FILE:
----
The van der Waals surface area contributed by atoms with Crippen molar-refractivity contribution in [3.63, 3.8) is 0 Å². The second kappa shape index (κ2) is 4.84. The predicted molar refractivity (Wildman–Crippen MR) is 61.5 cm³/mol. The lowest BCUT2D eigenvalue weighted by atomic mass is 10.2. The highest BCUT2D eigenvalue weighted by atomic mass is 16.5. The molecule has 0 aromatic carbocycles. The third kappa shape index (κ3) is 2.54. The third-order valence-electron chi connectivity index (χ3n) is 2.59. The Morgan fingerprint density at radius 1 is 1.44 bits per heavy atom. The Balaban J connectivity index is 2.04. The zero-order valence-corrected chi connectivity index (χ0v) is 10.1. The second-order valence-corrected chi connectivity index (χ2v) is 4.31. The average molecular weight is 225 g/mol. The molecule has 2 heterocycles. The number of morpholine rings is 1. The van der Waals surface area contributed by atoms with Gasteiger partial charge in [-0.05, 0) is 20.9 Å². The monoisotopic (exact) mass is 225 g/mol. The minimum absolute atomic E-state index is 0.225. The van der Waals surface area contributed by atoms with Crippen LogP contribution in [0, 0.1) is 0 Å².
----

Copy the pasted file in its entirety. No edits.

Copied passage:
The van der Waals surface area contributed by atoms with Crippen molar-refractivity contribution in [3.63, 3.8) is 0 Å². The second kappa shape index (κ2) is 4.84. The predicted molar refractivity (Wildman–Crippen MR) is 61.5 cm³/mol. The lowest BCUT2D eigenvalue weighted by atomic mass is 10.2. The highest BCUT2D eigenvalue weighted by atomic mass is 16.5. The molecule has 0 aromatic carbocycles. The third kappa shape index (κ3) is 2.54. The third-order valence-electron chi connectivity index (χ3n) is 2.59. The Morgan fingerprint density at radius 1 is 1.44 bits per heavy atom. The Balaban J connectivity index is 2.04. The zero-order valence-corrected chi connectivity index (χ0v) is 10.1. The second-order valence-corrected chi connectivity index (χ2v) is 4.31. The average molecular weight is 225 g/mol. The molecule has 2 heterocycles. The number of morpholine rings is 1. The van der Waals surface area contributed by atoms with Gasteiger partial charge in [-0.05, 0) is 20.9 Å². The monoisotopic (exact) mass is 225 g/mol. The minimum absolute atomic E-state index is 0.225. The van der Waals surface area contributed by atoms with Crippen LogP contribution in [0, 0.1) is 0 Å².